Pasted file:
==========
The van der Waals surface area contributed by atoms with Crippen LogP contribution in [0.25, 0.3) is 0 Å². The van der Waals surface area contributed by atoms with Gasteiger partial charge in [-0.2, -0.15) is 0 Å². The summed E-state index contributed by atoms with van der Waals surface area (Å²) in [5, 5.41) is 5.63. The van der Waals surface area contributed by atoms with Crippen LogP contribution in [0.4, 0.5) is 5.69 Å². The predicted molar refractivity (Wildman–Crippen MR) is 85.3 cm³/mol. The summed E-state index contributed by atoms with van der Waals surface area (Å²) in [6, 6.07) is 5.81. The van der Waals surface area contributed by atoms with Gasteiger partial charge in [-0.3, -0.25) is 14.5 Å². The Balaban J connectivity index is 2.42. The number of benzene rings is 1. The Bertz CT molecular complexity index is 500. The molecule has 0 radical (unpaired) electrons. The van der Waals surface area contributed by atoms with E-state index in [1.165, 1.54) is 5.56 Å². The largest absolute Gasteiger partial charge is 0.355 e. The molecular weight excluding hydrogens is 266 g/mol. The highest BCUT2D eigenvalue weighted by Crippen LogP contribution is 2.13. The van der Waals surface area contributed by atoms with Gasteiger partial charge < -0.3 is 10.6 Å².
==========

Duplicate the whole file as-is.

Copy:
The van der Waals surface area contributed by atoms with Crippen LogP contribution in [0.25, 0.3) is 0 Å². The van der Waals surface area contributed by atoms with Gasteiger partial charge in [-0.2, -0.15) is 0 Å². The summed E-state index contributed by atoms with van der Waals surface area (Å²) in [5, 5.41) is 5.63. The van der Waals surface area contributed by atoms with Crippen LogP contribution in [0.4, 0.5) is 5.69 Å². The predicted molar refractivity (Wildman–Crippen MR) is 85.3 cm³/mol. The summed E-state index contributed by atoms with van der Waals surface area (Å²) in [6, 6.07) is 5.81. The van der Waals surface area contributed by atoms with Gasteiger partial charge in [-0.3, -0.25) is 14.5 Å². The Balaban J connectivity index is 2.42. The number of benzene rings is 1. The Bertz CT molecular complexity index is 500. The molecule has 0 radical (unpaired) electrons. The van der Waals surface area contributed by atoms with E-state index in [1.165, 1.54) is 5.56 Å². The largest absolute Gasteiger partial charge is 0.355 e. The molecular weight excluding hydrogens is 266 g/mol. The highest BCUT2D eigenvalue weighted by Crippen LogP contribution is 2.13. The van der Waals surface area contributed by atoms with Gasteiger partial charge < -0.3 is 10.6 Å².